‘Chocolate is cheaper than therapy and you don’t need an appointment’ is a pretty popular quote. This thought goes in sync with a new study from UCSD School of Medicine. Well, study authors have seemingly discovered that women and men consume more chocolate as depressive symptoms augment, proposing a link between mood and chocolate.
The experts mentioned their study confirmed long-held suspicions that eating chocolate is something that people do when they are feeling down. Since it was a cross sectional study, meaning a slice in time, it did not tell whether the chocolate decreased or intensified the depression.
Beatrice Golomb, MD, PhD, associate professor of medicine at UCSD School of Medicine and her colleagues investigated the association of chocolate intake to mood in an adult study sample of roughly 1,000 subjects. These subjects were apparently not on antidepressant medications and also did not encompass any recognized cardiovascular disease or diabetes. Volunteers were seemingly asked queries regarding how many helpings of chocolate they consumed in a week, and were screened by means of the Center for Epidemiologic Studies Depression Scale (CES-D) to gauge mood.
The experts discovered that both men and women who appeared to have elevated depression scores ate nearly 12 servings of chocolate per month. Also those seen with lesser depression scores consumed roughly eight servings of chocolate per month. Moreover, it was noted that people with no depression seemingly had five servings every month. No discrimination was supposedly made between dark and milk chocolate. Furthermore, a medium serving of chocolate was said to be one ounce, which is somewhat less than an average chocolate candy bar.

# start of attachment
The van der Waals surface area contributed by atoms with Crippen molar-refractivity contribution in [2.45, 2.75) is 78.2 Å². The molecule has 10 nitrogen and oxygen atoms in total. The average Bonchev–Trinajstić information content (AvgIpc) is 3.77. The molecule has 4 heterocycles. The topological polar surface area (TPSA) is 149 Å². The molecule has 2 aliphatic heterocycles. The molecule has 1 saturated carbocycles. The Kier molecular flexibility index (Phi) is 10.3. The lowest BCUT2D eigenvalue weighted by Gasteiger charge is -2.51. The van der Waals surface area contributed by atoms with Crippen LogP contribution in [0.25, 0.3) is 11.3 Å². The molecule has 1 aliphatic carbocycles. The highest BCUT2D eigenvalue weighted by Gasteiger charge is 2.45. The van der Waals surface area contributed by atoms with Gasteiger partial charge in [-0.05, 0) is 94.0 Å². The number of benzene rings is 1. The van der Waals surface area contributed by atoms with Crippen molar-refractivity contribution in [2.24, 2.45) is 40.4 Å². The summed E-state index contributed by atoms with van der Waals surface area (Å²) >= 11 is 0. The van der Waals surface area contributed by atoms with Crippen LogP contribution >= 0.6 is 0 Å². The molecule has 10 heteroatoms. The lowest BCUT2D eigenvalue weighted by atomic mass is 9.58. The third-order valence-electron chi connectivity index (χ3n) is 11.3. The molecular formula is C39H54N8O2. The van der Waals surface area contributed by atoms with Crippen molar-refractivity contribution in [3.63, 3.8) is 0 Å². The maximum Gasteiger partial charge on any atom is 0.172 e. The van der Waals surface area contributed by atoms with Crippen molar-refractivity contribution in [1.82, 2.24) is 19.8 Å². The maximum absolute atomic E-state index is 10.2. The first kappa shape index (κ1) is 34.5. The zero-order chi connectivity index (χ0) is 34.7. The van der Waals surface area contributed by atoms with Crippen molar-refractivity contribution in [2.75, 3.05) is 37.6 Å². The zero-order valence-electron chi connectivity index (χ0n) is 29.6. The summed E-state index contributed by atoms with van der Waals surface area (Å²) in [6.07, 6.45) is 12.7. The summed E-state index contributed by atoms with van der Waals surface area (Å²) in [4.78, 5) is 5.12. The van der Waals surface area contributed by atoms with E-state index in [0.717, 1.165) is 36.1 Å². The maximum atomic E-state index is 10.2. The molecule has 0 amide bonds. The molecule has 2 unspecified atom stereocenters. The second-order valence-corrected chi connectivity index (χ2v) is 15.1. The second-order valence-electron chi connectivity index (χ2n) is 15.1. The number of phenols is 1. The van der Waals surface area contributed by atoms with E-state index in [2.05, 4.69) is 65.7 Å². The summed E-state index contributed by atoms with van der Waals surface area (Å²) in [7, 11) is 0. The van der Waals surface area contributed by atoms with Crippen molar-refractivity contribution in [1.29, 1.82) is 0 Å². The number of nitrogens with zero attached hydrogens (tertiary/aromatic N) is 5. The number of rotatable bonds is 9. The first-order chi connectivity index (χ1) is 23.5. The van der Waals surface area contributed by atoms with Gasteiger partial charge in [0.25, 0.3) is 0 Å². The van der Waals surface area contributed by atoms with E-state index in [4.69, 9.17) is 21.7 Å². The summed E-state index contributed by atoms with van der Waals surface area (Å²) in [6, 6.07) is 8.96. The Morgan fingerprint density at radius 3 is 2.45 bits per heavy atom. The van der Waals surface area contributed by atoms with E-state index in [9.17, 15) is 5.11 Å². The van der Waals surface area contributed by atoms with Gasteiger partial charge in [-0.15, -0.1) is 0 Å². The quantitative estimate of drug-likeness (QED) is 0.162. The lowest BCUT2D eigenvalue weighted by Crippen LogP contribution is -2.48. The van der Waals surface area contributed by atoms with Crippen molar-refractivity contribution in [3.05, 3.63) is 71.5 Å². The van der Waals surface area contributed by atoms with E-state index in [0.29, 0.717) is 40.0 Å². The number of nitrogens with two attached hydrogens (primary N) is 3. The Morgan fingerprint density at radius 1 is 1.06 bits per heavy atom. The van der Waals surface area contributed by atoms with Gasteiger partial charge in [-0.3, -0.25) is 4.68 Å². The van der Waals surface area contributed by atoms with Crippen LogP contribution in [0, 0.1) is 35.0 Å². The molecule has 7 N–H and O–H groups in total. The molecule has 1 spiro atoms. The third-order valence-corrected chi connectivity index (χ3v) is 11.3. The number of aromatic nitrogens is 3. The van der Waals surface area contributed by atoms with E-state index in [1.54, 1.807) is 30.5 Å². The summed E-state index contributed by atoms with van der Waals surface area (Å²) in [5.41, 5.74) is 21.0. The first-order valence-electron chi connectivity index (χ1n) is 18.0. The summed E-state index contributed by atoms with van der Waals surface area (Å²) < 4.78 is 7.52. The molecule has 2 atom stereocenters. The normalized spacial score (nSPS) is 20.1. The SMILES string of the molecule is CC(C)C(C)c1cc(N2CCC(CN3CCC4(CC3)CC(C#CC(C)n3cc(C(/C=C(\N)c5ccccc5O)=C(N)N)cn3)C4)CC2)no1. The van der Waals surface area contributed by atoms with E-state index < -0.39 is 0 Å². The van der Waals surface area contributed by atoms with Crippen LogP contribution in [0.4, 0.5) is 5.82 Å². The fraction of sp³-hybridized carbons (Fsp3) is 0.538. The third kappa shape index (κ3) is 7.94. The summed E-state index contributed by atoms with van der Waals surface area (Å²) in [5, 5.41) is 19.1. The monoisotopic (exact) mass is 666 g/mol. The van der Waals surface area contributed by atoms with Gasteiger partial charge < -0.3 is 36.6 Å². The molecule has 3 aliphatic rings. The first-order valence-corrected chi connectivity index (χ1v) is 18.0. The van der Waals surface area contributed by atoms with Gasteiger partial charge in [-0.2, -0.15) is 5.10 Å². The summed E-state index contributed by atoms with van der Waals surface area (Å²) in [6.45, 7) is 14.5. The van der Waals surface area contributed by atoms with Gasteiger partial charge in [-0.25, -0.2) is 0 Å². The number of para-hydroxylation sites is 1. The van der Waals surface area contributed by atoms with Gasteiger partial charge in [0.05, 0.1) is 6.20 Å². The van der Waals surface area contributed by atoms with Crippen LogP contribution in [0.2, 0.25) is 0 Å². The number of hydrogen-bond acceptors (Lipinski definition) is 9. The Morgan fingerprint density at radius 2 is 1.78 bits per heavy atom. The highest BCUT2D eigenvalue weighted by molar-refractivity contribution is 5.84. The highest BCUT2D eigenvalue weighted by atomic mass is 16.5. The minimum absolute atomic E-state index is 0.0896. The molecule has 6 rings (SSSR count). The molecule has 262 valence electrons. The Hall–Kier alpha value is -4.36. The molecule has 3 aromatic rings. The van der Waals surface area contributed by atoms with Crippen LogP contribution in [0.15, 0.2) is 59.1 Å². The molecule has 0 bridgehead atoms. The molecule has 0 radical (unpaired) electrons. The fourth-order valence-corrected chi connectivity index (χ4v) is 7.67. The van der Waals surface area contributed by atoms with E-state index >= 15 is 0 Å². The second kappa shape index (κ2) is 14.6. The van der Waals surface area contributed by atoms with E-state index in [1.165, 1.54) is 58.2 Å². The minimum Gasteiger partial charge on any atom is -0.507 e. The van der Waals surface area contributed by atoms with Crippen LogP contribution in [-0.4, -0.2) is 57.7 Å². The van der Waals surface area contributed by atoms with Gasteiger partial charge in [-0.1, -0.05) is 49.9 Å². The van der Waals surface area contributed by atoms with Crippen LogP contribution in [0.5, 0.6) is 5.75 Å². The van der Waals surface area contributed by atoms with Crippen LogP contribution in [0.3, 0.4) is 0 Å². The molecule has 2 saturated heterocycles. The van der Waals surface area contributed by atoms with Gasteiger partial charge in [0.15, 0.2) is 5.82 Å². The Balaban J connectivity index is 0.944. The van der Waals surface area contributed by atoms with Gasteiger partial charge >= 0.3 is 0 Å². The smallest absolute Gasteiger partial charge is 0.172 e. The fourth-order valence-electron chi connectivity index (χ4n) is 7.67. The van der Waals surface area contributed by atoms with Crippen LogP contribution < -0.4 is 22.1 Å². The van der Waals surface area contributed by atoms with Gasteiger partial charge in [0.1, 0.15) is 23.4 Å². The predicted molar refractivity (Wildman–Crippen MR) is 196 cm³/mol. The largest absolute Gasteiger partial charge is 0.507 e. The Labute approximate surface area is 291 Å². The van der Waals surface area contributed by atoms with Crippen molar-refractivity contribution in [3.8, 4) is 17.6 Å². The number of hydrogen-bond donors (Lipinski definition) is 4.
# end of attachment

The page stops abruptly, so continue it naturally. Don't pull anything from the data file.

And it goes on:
Golomb mentioned, “The findings did not appear to be explained by a general increase in caffeine, fat, carbohydrate or energy intake, suggesting that our findings are specific to chocolate.”
Moreover, there was apparently no dissimilarity in the intake of other antioxidant-rich foods, like fish, coffee, fruits and vegetables between those with depression and those without. Golomb mentioned that forthcoming studies could be needed to find out the basis of this relationship plus the function of chocolate in depression, as cause or cure.
The study was published in the Archives of Internal Medicine.